The effect of sunlight and other factors on the survival of starved enteric bacteria in natural waters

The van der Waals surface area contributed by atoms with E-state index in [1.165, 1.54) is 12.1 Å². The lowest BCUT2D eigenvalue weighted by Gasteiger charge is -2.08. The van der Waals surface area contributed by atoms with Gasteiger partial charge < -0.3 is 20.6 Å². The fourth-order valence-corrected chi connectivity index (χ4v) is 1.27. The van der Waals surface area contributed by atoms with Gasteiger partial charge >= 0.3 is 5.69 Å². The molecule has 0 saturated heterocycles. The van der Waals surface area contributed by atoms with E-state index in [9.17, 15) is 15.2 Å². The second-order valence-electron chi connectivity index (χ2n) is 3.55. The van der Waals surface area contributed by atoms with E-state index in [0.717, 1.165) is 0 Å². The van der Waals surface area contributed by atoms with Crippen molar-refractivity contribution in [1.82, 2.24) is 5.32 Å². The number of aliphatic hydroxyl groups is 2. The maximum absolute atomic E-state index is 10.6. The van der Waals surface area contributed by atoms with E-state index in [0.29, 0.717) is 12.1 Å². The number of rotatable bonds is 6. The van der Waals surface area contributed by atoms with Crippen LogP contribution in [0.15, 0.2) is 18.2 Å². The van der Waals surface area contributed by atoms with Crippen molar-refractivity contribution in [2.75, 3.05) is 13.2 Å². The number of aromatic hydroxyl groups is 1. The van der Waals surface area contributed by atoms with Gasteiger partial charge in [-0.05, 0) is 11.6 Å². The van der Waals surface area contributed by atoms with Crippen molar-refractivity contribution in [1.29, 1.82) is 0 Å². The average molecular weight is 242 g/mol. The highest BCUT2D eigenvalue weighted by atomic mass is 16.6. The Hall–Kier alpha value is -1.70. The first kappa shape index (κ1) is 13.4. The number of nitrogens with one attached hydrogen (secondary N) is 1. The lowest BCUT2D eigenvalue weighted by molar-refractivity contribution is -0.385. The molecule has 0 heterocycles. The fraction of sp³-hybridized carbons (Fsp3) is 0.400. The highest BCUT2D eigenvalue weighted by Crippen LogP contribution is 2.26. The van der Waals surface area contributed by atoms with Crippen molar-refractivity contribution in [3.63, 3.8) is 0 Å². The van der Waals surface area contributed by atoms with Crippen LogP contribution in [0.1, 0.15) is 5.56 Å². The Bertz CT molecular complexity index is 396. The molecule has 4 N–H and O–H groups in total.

Results are reported from a series of experiments to determine the effects of certain environmental factors, namely, sunlight, temperature and , salinity on the survival of selected enteric bacteria which are of public health importance either as indicators of faecal pollution or The survival of the as pathogens. starved organisms in seawater and in freshwater microcosms exposed to artificial and natural sunlight, and in the dark, at a range of temperatures was investigated. An acridine orange direct viable count (AODVC) using an epifluorescent microscope was employed in addition to selective and non-selective cultural methods for estimation of decay rates of the test bacteria. The use of the AODVC allowed enumeration of those bacteria which respond to the stresses of the natural environment by entering into a viable but non-culturable form. These otherwise would not be detected, as they are, by definition, non-culturable using traditional enumeration techniques based upon the production of visible signs of growth. Two strategies were employed by the organisms in response to the unfavourable conditions. Prior growth of those members of the Enterobacteriaceae in a nutrient-poor medium before inoculation into the microcosms allowed adaptation of the cells to low nutrient concentrations, thus extending survival and resulting in higher resistance to other stresses such as visible light. This extension was, however, only temporary, the ultimate fate of the bacteria being death. Enterococci were particularly sensitive to low nutrient concentrations and died very rapidly in the light. All bacteria tested were able to adopt the viable but non-culturable strategy in the dark as a temporary measure, though it was only a matter of time before viability as well as culturability was also lost. This included enterococci, for which an AODVC using the antibiotic ciprofloxacin was developed by modifying the original nalidixic acid method. Responses of bacteria in the dark were influenced by temperature. Bright natural sunlight produced rapid death in bacteria exposed in seawater microcosms, a result of the synergistic interaction of salinity, UV light and possibly temperature too, whereas the presence of humic acids in freshwater afforded some protection to the cells by absorbing the damaging UV component of sunlight. Low intensities of UV and visible light typical of those found below the surface of water may induce bacteria to evolve towards a viable but non-culturable form.